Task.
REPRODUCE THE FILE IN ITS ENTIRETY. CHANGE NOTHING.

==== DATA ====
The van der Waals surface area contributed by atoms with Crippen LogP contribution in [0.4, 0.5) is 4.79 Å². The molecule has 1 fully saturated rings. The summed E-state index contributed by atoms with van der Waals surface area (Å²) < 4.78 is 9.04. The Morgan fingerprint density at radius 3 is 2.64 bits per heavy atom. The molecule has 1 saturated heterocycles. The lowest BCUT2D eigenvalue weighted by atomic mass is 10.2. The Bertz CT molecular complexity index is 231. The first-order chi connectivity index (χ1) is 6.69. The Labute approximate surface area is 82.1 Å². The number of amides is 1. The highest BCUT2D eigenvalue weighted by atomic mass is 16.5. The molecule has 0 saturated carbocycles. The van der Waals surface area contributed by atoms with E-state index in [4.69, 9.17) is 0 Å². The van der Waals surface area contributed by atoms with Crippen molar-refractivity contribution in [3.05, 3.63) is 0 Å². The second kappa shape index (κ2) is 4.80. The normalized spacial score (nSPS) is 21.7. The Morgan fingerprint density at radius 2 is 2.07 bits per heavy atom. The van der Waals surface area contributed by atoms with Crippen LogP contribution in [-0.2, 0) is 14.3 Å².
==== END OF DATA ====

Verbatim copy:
The van der Waals surface area contributed by atoms with Crippen LogP contribution in [0.4, 0.5) is 4.79 Å². The molecule has 1 fully saturated rings. The summed E-state index contributed by atoms with van der Waals surface area (Å²) < 4.78 is 9.04. The Morgan fingerprint density at radius 3 is 2.64 bits per heavy atom. The molecule has 1 saturated heterocycles. The lowest BCUT2D eigenvalue weighted by atomic mass is 10.2. The Bertz CT molecular complexity index is 231. The first-order chi connectivity index (χ1) is 6.69. The Labute approximate surface area is 82.1 Å². The number of amides is 1. The highest BCUT2D eigenvalue weighted by atomic mass is 16.5. The molecule has 0 saturated carbocycles. The van der Waals surface area contributed by atoms with E-state index in [4.69, 9.17) is 0 Å². The van der Waals surface area contributed by atoms with Crippen molar-refractivity contribution in [3.05, 3.63) is 0 Å². The second kappa shape index (κ2) is 4.80. The normalized spacial score (nSPS) is 21.7. The Morgan fingerprint density at radius 2 is 2.07 bits per heavy atom. The van der Waals surface area contributed by atoms with Crippen LogP contribution in [-0.2, 0) is 14.3 Å².